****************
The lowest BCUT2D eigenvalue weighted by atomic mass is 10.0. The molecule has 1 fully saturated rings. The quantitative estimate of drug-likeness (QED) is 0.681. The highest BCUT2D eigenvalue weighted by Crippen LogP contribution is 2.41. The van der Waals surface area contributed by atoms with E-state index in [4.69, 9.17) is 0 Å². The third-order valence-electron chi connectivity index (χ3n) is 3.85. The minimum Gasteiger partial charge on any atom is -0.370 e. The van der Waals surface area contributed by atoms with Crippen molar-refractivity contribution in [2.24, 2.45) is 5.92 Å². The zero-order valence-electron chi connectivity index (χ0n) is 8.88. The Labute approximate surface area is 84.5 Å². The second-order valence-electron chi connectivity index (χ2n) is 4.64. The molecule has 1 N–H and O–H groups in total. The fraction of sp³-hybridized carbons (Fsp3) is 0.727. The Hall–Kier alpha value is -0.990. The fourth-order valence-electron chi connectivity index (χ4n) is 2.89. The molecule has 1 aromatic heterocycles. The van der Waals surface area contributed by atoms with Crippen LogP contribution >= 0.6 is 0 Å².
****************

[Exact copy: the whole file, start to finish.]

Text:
The lowest BCUT2D eigenvalue weighted by atomic mass is 10.0. The molecule has 1 fully saturated rings. The quantitative estimate of drug-likeness (QED) is 0.681. The highest BCUT2D eigenvalue weighted by Crippen LogP contribution is 2.41. The van der Waals surface area contributed by atoms with E-state index in [4.69, 9.17) is 0 Å². The third-order valence-electron chi connectivity index (χ3n) is 3.85. The minimum Gasteiger partial charge on any atom is -0.370 e. The van der Waals surface area contributed by atoms with Crippen molar-refractivity contribution in [2.24, 2.45) is 5.92 Å². The zero-order valence-electron chi connectivity index (χ0n) is 8.88. The Labute approximate surface area is 84.5 Å². The second-order valence-electron chi connectivity index (χ2n) is 4.64. The molecule has 1 N–H and O–H groups in total. The fraction of sp³-hybridized carbons (Fsp3) is 0.727. The Hall–Kier alpha value is -0.990. The fourth-order valence-electron chi connectivity index (χ4n) is 2.89. The molecule has 1 aromatic heterocycles. The van der Waals surface area contributed by atoms with Crippen LogP contribution >= 0.6 is 0 Å².